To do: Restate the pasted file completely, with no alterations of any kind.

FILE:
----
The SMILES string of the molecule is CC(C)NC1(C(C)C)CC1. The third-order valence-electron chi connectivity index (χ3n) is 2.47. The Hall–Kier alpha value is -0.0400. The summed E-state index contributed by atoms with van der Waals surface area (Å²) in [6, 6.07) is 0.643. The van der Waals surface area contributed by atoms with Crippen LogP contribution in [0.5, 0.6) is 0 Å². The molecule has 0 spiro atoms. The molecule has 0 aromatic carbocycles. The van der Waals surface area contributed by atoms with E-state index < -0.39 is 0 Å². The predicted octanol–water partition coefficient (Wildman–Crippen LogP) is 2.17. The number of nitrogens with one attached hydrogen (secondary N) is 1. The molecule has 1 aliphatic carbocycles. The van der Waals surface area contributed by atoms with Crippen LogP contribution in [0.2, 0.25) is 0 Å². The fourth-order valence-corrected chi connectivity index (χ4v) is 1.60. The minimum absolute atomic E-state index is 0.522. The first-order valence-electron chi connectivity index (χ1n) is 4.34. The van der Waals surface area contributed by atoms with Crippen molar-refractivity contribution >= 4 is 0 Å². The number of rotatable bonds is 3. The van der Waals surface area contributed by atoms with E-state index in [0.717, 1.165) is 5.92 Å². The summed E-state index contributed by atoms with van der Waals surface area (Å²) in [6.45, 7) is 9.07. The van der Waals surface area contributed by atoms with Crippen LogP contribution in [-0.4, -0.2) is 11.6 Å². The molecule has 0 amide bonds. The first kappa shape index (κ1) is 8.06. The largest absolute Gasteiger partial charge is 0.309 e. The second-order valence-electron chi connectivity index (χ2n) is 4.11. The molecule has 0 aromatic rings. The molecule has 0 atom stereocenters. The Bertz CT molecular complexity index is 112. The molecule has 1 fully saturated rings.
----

The SMILES string of the molecule is CC(C)NC1(C(C)C)CC1. The third-order valence-electron chi connectivity index (χ3n) is 2.47. The Hall–Kier alpha value is -0.0400. The summed E-state index contributed by atoms with van der Waals surface area (Å²) in [6, 6.07) is 0.643. The van der Waals surface area contributed by atoms with Crippen LogP contribution in [0.5, 0.6) is 0 Å². The molecule has 0 spiro atoms. The molecule has 0 aromatic carbocycles. The van der Waals surface area contributed by atoms with E-state index < -0.39 is 0 Å². The predicted octanol–water partition coefficient (Wildman–Crippen LogP) is 2.17. The number of nitrogens with one attached hydrogen (secondary N) is 1. The molecule has 1 aliphatic carbocycles. The van der Waals surface area contributed by atoms with Crippen LogP contribution in [0.2, 0.25) is 0 Å². The fourth-order valence-corrected chi connectivity index (χ4v) is 1.60. The minimum absolute atomic E-state index is 0.522. The first-order valence-electron chi connectivity index (χ1n) is 4.34. The van der Waals surface area contributed by atoms with Crippen molar-refractivity contribution >= 4 is 0 Å². The number of rotatable bonds is 3. The van der Waals surface area contributed by atoms with E-state index in [0.717, 1.165) is 5.92 Å². The summed E-state index contributed by atoms with van der Waals surface area (Å²) in [6.45, 7) is 9.07. The van der Waals surface area contributed by atoms with Crippen LogP contribution in [-0.4, -0.2) is 11.6 Å². The molecule has 0 amide bonds. The first kappa shape index (κ1) is 8.06. The largest absolute Gasteiger partial charge is 0.309 e. The second-order valence-electron chi connectivity index (χ2n) is 4.11. The molecule has 0 aromatic rings. The molecule has 0 atom stereocenters. The Bertz CT molecular complexity index is 112. The molecule has 1 fully saturated rings.